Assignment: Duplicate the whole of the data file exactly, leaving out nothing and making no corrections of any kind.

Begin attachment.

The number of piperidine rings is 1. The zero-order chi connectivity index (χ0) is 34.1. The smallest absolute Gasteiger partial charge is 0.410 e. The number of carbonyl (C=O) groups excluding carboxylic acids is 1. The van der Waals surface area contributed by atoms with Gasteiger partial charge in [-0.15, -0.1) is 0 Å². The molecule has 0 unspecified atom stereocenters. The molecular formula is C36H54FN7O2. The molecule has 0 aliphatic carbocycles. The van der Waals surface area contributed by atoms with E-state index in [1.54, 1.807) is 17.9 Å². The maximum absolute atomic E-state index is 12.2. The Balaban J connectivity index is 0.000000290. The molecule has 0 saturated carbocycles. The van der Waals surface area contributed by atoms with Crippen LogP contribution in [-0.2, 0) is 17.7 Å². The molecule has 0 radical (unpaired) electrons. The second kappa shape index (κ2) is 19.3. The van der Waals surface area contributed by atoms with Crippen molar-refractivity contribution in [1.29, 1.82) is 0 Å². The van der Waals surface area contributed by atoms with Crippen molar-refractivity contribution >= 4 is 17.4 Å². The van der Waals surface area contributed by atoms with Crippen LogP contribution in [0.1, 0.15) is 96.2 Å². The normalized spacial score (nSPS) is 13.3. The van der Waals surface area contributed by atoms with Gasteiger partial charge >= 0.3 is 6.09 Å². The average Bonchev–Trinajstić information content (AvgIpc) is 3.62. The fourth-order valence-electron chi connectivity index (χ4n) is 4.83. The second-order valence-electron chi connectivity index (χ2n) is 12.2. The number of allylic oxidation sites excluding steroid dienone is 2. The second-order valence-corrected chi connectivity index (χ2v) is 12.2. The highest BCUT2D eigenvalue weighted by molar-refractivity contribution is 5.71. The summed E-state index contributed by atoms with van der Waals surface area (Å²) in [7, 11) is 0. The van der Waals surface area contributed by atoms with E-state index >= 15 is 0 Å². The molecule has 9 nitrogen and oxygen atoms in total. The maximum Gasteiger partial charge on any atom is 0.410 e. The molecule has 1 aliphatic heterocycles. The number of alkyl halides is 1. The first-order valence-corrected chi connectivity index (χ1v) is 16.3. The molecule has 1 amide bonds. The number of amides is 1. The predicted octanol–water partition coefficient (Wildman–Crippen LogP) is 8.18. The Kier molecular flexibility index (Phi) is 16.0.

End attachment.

The number of piperidine rings is 1. The zero-order chi connectivity index (χ0) is 34.1. The smallest absolute Gasteiger partial charge is 0.410 e. The number of carbonyl (C=O) groups excluding carboxylic acids is 1. The van der Waals surface area contributed by atoms with Gasteiger partial charge in [-0.15, -0.1) is 0 Å². The molecule has 0 unspecified atom stereocenters. The molecular formula is C36H54FN7O2. The molecule has 0 aliphatic carbocycles. The van der Waals surface area contributed by atoms with E-state index in [1.54, 1.807) is 17.9 Å². The maximum absolute atomic E-state index is 12.2. The Balaban J connectivity index is 0.000000290. The molecule has 0 saturated carbocycles. The van der Waals surface area contributed by atoms with Crippen LogP contribution in [-0.2, 0) is 17.7 Å². The molecule has 0 radical (unpaired) electrons. The second kappa shape index (κ2) is 19.3. The van der Waals surface area contributed by atoms with Crippen molar-refractivity contribution in [1.29, 1.82) is 0 Å². The van der Waals surface area contributed by atoms with Crippen molar-refractivity contribution >= 4 is 17.4 Å². The van der Waals surface area contributed by atoms with Crippen LogP contribution in [0.1, 0.15) is 96.2 Å². The normalized spacial score (nSPS) is 13.3. The van der Waals surface area contributed by atoms with Gasteiger partial charge >= 0.3 is 6.09 Å². The average Bonchev–Trinajstić information content (AvgIpc) is 3.62. The fourth-order valence-electron chi connectivity index (χ4n) is 4.83. The second-order valence-electron chi connectivity index (χ2n) is 12.2. The number of allylic oxidation sites excluding steroid dienone is 2. The second-order valence-corrected chi connectivity index (χ2v) is 12.2. The highest BCUT2D eigenvalue weighted by molar-refractivity contribution is 5.71. The summed E-state index contributed by atoms with van der Waals surface area (Å²) in [7, 11) is 0. The van der Waals surface area contributed by atoms with E-state index >= 15 is 0 Å². The molecule has 9 nitrogen and oxygen atoms in total. The maximum Gasteiger partial charge on any atom is 0.410 e. The molecule has 1 aliphatic heterocycles. The number of alkyl halides is 1. The first-order valence-corrected chi connectivity index (χ1v) is 16.3. The molecule has 1 amide bonds. The number of amides is 1. The predicted octanol–water partition coefficient (Wildman–Crippen LogP) is 8.18. The Kier molecular flexibility index (Phi) is 16.0.